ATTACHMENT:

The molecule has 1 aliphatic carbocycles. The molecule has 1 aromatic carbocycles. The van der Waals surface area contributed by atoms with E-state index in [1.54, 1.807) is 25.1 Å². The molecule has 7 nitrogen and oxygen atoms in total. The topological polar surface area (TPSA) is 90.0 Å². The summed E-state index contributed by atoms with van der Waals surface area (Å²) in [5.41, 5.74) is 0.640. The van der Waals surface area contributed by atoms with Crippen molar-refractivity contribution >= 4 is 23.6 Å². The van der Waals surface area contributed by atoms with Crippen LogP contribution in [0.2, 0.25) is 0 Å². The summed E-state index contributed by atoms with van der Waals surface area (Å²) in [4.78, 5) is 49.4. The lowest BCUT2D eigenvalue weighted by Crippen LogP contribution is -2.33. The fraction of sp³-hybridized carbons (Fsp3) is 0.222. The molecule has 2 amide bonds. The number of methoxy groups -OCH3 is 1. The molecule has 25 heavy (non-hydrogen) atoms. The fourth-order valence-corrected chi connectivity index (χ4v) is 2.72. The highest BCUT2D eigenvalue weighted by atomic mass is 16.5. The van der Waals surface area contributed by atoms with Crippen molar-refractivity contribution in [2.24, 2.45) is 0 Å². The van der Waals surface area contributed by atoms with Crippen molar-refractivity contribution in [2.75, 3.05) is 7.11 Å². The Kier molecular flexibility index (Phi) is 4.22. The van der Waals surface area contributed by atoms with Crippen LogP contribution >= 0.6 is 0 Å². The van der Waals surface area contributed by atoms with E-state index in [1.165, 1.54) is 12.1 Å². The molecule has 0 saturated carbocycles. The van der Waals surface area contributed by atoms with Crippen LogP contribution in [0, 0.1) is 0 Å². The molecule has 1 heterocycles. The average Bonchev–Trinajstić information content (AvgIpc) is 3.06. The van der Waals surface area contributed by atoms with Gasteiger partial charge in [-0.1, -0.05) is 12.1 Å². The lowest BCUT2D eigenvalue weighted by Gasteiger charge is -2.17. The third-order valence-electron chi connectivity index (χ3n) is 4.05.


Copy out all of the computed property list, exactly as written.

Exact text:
The molecule has 1 aliphatic carbocycles. The molecule has 1 aromatic carbocycles. The van der Waals surface area contributed by atoms with E-state index in [1.54, 1.807) is 25.1 Å². The molecule has 7 nitrogen and oxygen atoms in total. The topological polar surface area (TPSA) is 90.0 Å². The summed E-state index contributed by atoms with van der Waals surface area (Å²) in [5.41, 5.74) is 0.640. The van der Waals surface area contributed by atoms with Crippen molar-refractivity contribution >= 4 is 23.6 Å². The van der Waals surface area contributed by atoms with Crippen LogP contribution in [0.2, 0.25) is 0 Å². The summed E-state index contributed by atoms with van der Waals surface area (Å²) in [4.78, 5) is 49.4. The lowest BCUT2D eigenvalue weighted by Crippen LogP contribution is -2.33. The fraction of sp³-hybridized carbons (Fsp3) is 0.222. The molecule has 2 amide bonds. The number of methoxy groups -OCH3 is 1. The molecule has 25 heavy (non-hydrogen) atoms. The fourth-order valence-corrected chi connectivity index (χ4v) is 2.72. The highest BCUT2D eigenvalue weighted by atomic mass is 16.5. The van der Waals surface area contributed by atoms with Crippen molar-refractivity contribution in [2.24, 2.45) is 0 Å². The van der Waals surface area contributed by atoms with Crippen molar-refractivity contribution in [2.75, 3.05) is 7.11 Å². The Kier molecular flexibility index (Phi) is 4.22. The van der Waals surface area contributed by atoms with Crippen LogP contribution >= 0.6 is 0 Å². The van der Waals surface area contributed by atoms with E-state index in [1.165, 1.54) is 12.1 Å². The molecule has 0 saturated carbocycles. The van der Waals surface area contributed by atoms with Crippen LogP contribution in [0, 0.1) is 0 Å². The molecule has 1 heterocycles. The average Bonchev–Trinajstić information content (AvgIpc) is 3.06. The van der Waals surface area contributed by atoms with Gasteiger partial charge in [-0.1, -0.05) is 12.1 Å². The lowest BCUT2D eigenvalue weighted by Gasteiger charge is -2.17. The third-order valence-electron chi connectivity index (χ3n) is 4.05.